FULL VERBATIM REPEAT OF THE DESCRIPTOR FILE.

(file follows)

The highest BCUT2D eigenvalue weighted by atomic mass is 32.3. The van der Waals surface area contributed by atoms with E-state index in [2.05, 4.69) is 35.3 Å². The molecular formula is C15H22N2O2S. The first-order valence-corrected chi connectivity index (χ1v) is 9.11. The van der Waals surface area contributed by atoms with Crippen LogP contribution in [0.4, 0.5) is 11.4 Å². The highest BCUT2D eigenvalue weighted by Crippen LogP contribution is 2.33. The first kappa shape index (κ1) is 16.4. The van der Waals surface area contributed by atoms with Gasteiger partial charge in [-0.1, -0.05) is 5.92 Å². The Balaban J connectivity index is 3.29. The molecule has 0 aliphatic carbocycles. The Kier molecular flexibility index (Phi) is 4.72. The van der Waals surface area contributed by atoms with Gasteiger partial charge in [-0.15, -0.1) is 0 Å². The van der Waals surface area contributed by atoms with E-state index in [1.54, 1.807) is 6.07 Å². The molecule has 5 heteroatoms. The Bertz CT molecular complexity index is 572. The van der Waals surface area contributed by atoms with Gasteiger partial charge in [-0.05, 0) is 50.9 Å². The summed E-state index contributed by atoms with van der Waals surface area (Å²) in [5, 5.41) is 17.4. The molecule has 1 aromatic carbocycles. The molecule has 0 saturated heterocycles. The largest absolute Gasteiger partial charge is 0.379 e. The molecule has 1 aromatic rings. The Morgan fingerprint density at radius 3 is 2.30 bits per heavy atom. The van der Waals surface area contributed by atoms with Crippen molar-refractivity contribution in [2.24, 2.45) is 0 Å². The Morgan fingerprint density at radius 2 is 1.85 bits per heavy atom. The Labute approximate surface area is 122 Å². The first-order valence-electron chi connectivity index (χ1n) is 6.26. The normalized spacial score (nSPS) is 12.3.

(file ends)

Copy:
The highest BCUT2D eigenvalue weighted by atomic mass is 32.3. The van der Waals surface area contributed by atoms with E-state index in [2.05, 4.69) is 35.3 Å². The molecular formula is C15H22N2O2S. The first-order valence-corrected chi connectivity index (χ1v) is 9.11. The van der Waals surface area contributed by atoms with Crippen LogP contribution in [0.4, 0.5) is 11.4 Å². The highest BCUT2D eigenvalue weighted by Crippen LogP contribution is 2.33. The first kappa shape index (κ1) is 16.4. The van der Waals surface area contributed by atoms with Gasteiger partial charge in [-0.1, -0.05) is 5.92 Å². The Balaban J connectivity index is 3.29. The molecule has 0 aliphatic carbocycles. The Kier molecular flexibility index (Phi) is 4.72. The van der Waals surface area contributed by atoms with Gasteiger partial charge in [-0.15, -0.1) is 0 Å². The van der Waals surface area contributed by atoms with E-state index in [1.54, 1.807) is 6.07 Å². The molecule has 5 heteroatoms. The Bertz CT molecular complexity index is 572. The van der Waals surface area contributed by atoms with Gasteiger partial charge in [-0.05, 0) is 50.9 Å². The summed E-state index contributed by atoms with van der Waals surface area (Å²) in [5, 5.41) is 17.4. The molecule has 1 aromatic carbocycles. The molecule has 0 saturated heterocycles. The largest absolute Gasteiger partial charge is 0.379 e. The molecule has 1 aromatic rings. The Morgan fingerprint density at radius 3 is 2.30 bits per heavy atom. The van der Waals surface area contributed by atoms with Crippen molar-refractivity contribution in [2.24, 2.45) is 0 Å². The Morgan fingerprint density at radius 2 is 1.85 bits per heavy atom. The Labute approximate surface area is 122 Å². The first-order valence-electron chi connectivity index (χ1n) is 6.26. The normalized spacial score (nSPS) is 12.3.